New Orleanians have celebrated Mardi Gras for centuries, but each Carnival season brings new twists and innovations. This year will see the continued concentration of parades on the Uptown route. Just a few decades ago, parades rolled through nearly every neighborhood in town, but now the vast majority of krewes parade down St. Charles Avenue. Unfortunately, the Uptown route will be vexed again this year by ongoing infrastructure repairs and limited parking.
Otherwise, many things remain the same — including municipal laws and common-sense precautions known well to longtime Mardi Gras lovers. Here's a review:
• General advice: Do wear a costume. Don't wear good shoes. Do bring your ID, cash, one credit or debit card and a phone. Don't bring a wallet, expensive watches, jewelry or anything you might lose. Do designate a meeting place with all family members in case someone gets separated. If you have small children, write your cellphone number on their arms. Do step on any beads you plan to pick up before reaching down. Don't fight over beads; there are plenty for all.
• Respect the law: New Orleans cops are the best in the world at crowd control and keeping Mardi Gras running smoothly. Last year, NOPD officers worked almost 59,000 hours in the days before Fat Tuesday. This year, 170 Louisiana State Police will assist them, and Mayor Mitch Landrieu said some 100 FBI agents will work security as well. In general: If a cop asks you to do something on a parade route, don't argue.
• Respect public space: The New Orleans City Council spent months redrafting Carnival ordinances before Mardi Gras 2014 — only to see few of them enforced. For the record: It's illegal to block off public space; tents and other large structures (including portable toilets) are prohibited along parade routes; and ladders must be set back at least 6 feet from the curb.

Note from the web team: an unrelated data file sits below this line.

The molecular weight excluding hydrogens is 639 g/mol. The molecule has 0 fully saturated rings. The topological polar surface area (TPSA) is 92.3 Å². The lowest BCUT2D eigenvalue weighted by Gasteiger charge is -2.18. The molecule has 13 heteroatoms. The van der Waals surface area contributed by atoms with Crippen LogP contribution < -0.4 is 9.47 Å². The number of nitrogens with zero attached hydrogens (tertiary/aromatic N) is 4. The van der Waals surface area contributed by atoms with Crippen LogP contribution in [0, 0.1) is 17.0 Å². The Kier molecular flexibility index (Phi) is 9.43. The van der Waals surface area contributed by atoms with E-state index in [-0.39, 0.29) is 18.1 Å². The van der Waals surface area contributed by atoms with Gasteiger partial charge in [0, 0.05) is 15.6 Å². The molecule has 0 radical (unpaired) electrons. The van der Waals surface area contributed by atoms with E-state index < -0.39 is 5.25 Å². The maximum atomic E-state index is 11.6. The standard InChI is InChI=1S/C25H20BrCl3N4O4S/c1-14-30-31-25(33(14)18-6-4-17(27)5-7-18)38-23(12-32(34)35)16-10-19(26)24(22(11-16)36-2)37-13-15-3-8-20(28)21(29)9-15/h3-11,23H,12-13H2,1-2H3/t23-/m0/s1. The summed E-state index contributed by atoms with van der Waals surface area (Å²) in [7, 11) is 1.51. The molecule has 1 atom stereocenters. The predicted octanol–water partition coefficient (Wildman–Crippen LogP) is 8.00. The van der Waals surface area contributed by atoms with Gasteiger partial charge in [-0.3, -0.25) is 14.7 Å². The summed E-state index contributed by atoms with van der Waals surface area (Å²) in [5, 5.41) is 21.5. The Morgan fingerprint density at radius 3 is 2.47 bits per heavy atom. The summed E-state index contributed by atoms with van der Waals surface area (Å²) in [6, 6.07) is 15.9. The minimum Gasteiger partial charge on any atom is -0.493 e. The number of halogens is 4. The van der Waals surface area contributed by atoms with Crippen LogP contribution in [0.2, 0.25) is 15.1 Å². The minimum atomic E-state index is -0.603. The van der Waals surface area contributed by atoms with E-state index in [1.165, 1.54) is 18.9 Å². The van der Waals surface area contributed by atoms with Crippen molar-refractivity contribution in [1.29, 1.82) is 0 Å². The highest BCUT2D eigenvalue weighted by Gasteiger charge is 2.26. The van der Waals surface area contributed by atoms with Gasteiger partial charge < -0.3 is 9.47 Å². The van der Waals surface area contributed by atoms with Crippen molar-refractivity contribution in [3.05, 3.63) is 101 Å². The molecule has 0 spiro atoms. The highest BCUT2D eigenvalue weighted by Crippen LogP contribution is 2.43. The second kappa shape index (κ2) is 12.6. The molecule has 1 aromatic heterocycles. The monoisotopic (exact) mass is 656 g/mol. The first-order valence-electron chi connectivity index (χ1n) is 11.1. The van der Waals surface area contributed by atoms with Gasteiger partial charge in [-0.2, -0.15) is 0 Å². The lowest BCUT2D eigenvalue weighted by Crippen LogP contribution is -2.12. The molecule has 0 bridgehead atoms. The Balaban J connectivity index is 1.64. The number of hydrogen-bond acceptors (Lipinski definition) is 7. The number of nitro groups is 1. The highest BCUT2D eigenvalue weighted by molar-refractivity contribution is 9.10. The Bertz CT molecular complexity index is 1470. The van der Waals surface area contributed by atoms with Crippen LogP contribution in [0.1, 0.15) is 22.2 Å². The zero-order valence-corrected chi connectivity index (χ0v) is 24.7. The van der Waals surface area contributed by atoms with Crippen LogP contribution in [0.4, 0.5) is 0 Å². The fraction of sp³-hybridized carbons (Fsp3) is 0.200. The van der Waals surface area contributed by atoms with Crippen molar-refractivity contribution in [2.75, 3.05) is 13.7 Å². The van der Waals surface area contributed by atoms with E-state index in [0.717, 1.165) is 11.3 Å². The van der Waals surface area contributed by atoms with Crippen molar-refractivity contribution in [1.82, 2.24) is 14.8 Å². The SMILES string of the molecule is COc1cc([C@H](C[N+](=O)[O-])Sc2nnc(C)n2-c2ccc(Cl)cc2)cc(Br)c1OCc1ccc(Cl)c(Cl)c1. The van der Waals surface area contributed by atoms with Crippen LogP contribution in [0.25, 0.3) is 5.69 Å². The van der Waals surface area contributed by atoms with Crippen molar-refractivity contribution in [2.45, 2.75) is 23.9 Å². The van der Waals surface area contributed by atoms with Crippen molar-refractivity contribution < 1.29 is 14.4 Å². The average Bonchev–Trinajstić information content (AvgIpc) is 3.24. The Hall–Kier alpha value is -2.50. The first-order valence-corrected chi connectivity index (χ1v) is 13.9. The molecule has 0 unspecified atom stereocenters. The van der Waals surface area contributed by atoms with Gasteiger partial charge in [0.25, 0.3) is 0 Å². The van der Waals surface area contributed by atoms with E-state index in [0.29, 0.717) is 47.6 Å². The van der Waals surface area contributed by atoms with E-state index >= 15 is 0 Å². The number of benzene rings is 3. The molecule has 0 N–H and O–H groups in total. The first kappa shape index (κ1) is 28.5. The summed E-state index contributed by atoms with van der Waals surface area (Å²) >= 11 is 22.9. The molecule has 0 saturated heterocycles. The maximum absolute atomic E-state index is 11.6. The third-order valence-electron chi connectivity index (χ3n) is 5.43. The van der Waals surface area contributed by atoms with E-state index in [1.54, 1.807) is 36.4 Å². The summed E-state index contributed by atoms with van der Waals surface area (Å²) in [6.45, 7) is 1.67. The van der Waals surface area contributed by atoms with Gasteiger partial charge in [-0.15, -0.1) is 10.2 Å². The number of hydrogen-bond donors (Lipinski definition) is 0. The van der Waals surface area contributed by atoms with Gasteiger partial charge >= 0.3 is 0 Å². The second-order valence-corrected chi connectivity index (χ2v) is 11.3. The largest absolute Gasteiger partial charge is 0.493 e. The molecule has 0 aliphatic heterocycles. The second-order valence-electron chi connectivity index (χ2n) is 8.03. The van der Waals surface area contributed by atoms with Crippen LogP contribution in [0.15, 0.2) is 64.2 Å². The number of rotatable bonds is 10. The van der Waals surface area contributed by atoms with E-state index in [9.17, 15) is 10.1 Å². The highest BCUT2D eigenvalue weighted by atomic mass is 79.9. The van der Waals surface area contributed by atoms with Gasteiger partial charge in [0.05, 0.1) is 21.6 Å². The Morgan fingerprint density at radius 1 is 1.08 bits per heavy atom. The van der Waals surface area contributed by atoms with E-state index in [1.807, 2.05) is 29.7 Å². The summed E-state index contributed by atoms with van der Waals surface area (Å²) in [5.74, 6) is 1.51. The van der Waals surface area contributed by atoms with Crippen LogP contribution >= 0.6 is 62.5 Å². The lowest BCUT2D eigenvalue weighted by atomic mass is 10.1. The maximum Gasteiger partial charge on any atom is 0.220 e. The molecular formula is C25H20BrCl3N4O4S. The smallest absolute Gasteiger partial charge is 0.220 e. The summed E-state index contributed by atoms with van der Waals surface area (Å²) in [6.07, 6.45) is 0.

• The big no-no's: Flashing for beads is illegal everywhere, but doing it anywhere outside the French Quarter will land you in jail. Cops in the Quarter might turn a blind eye to a single flash, but if a crowd gathers, all bets are off. Don't even think about dropping your pants. And cops as well as locals abhor public urination; it's also a crime. Regarding drugs, despite New Orleans' "anything goes" reputation, state law says you go to jail for weed. And if someone in your party does go to jail, he or she may not get out until Ash Wednesday. Best advice: Don't break any laws.
• Lagniappe: Cops work extra long hours to make Mardi Gras safe. You can say "thanks" by supporting the New Orleans Police & Justice Foundation's "Adopt a Cop" program. For as little as $10, you can feed and hydrate a cop working long shifts on a parade route. Go to www.nopjf.org to help.
Most of all, enjoy all Carnival has to offer. See Rex Duke's previews to help you plan your Mardi Gras. See you on the route!